Despite his grave condition, he soon made a dramatic appearance in the Senate to cast a thumbs-down vote against his party’s drive to repeal the Affordable Care Act….A son and grandson of four-star admirals who were his larger-than-life heroes, Mr. McCain carried his renowned name into battle and into political fights for more than a half-century. It was an odyssey driven by raw ambition, the conservative instincts of a shrewd military man, a rebelliousness evident since childhood and a temper that sometimes bordered on explosiveness.

Also read this Penn Live Editorial and here is an excerpt:

With McCain’s death, a call to serve | Editorial
Updated 3:43 PM; Posted 2:19 PM

By PennLive Editorial Board penned@pennlive.com

Fittingly for someone who always seemed larger than life, the death Saturday of U.S. Sen. John McCain at the age of 81 seemed like several events wrapped into one.

For McCain’s family, friends and colleagues – both in Washington and across the nation and world – it was a time to mourn a beloved father, spouse and colleague who battled bravely against an aggressive form of brain cancer to the very end.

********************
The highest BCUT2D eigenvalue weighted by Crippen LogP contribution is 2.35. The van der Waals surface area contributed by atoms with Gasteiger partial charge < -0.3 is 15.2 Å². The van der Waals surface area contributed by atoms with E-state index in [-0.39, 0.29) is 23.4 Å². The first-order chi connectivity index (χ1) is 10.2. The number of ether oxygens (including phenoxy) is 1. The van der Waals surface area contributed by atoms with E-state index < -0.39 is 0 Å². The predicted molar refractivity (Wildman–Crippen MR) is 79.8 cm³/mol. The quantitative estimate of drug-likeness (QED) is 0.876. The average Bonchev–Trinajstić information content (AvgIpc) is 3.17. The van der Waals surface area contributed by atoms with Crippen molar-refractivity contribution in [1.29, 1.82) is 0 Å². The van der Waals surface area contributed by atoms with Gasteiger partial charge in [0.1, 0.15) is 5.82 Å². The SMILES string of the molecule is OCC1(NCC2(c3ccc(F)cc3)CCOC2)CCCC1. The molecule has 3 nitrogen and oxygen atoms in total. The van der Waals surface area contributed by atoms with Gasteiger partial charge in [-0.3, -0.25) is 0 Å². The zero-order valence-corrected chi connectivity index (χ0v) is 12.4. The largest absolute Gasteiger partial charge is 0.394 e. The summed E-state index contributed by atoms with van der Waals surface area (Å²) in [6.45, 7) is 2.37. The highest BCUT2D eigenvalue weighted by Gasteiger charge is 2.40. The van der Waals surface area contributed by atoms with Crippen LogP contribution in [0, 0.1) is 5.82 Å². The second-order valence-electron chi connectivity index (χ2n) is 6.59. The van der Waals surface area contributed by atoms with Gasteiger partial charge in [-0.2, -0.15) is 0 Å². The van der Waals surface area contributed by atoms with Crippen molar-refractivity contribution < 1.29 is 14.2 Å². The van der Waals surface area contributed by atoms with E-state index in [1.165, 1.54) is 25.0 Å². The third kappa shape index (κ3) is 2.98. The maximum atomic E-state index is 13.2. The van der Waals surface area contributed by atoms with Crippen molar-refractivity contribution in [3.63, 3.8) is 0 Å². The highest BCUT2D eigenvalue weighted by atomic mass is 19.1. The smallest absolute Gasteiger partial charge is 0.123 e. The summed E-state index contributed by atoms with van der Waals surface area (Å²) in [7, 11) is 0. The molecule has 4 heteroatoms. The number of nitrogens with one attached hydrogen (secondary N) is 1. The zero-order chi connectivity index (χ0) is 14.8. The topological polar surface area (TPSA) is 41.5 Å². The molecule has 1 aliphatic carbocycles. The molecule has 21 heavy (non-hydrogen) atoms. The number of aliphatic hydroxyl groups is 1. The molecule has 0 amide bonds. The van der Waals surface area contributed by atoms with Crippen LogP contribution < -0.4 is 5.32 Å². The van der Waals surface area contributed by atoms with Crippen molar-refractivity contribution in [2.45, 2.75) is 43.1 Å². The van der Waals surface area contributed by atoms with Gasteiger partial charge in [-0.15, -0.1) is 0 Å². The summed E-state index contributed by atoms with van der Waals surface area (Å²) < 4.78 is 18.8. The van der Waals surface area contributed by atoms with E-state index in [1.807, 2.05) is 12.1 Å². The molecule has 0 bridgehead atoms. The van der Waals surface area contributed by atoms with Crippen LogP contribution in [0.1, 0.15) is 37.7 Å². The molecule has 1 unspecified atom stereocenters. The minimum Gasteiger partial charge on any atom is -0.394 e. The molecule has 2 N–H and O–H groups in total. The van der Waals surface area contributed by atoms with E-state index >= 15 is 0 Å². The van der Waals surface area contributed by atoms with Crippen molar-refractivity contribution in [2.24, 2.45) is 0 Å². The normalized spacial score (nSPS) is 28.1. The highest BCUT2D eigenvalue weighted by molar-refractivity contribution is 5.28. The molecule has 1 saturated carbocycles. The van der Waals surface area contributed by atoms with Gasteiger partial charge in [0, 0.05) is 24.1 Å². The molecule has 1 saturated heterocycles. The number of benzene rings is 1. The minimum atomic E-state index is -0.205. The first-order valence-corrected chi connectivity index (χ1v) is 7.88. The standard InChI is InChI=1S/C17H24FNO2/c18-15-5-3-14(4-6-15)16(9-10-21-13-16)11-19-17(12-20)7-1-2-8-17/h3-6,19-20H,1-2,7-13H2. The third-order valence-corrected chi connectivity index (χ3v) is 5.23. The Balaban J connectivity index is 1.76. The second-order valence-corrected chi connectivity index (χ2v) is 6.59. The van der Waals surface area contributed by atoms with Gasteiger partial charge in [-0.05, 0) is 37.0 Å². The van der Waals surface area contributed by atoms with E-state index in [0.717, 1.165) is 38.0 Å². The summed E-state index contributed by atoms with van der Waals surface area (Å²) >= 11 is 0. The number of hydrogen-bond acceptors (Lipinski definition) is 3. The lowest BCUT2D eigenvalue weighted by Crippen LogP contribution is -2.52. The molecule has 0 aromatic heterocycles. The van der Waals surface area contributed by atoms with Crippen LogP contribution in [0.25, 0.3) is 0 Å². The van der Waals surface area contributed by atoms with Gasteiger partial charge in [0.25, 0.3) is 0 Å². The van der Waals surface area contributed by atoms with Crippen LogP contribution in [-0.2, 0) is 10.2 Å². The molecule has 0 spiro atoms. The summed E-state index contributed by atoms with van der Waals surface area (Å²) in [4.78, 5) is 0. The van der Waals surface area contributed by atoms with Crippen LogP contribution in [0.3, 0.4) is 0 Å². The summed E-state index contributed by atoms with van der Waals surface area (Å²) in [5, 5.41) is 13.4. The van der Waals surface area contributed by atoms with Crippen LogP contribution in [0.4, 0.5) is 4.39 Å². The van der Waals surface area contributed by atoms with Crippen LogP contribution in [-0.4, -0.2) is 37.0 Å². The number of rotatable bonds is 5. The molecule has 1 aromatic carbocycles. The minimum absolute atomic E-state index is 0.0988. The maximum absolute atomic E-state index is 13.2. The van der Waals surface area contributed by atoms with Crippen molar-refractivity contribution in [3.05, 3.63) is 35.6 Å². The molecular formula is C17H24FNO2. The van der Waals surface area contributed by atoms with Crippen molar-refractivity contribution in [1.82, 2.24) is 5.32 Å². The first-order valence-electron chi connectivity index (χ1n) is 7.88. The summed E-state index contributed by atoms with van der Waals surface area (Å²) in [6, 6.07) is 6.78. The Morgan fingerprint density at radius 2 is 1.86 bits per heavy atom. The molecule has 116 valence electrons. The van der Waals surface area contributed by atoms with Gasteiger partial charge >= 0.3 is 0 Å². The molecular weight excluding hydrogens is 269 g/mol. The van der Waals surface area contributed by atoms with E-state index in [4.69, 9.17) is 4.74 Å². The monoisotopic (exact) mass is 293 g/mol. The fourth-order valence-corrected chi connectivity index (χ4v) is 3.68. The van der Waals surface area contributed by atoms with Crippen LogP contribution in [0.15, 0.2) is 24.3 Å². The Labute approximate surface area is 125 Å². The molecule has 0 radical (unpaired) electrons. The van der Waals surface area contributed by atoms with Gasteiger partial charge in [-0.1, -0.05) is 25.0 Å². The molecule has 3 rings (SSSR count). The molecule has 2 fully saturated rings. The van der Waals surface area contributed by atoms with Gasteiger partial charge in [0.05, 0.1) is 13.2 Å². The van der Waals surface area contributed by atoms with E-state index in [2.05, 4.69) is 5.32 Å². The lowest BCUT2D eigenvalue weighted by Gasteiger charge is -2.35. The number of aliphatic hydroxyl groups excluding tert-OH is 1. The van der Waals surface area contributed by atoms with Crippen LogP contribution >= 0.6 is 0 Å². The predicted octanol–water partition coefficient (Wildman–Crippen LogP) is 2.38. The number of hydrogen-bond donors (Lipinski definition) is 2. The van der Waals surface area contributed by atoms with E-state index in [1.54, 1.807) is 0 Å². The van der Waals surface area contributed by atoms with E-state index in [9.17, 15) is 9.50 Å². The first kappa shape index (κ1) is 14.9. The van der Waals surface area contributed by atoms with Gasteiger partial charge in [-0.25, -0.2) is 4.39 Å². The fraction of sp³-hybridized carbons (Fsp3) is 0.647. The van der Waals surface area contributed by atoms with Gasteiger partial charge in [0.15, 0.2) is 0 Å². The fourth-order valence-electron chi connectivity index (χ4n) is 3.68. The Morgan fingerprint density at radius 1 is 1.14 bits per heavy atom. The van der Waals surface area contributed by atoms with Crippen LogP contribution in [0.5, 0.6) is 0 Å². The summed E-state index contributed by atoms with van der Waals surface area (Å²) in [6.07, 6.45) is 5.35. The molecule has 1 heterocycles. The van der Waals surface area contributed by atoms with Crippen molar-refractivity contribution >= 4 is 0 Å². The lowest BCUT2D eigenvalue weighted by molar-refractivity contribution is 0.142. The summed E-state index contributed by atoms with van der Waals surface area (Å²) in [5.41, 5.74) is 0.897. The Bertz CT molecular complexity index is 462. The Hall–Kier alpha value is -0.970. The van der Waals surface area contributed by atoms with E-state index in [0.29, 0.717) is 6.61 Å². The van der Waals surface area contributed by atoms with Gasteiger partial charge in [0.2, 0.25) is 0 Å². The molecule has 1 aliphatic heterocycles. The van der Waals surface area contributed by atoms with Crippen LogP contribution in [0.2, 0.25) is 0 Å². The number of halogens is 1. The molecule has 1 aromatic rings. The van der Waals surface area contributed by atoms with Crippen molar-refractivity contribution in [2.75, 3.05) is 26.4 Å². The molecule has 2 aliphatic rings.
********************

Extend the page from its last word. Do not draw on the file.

For historians and political scientists, it offered the chance to observe, in real time, the passing of one era of American politics and the continued dawning of a new – and very different – one.

And for the rest of us, it was an opportunity to reflect on an extraordinary career of public service….Former Pennsylvania Gov. Tom Ridge, who appeared at McCain’s side throughout his 2008 White House bid, said his longtime friend “lived a life to service as few others have. And when you take a look at that lifetime of service, his was performed with unfailing integrity.”

….He taught us that we work best when we work together.

I hope you read the entire Penn Live Editorial. It is brilliant.

Finally, The Washington Post Obituary on John McCain:

John McCain, ‘maverick’ of the Senate and former POW, dies at 81

By Karen Tumulty August 25

U.S. Sen. John S. McCain, the son and grandson of four-star admirals, was bred for combat. He endured more than five years of imprisonment and torture by the North Vietnamese as a young naval officer and went on to battle foes on the left and the right in Washington, driven throughout by a code of honor that both defined and haunted him.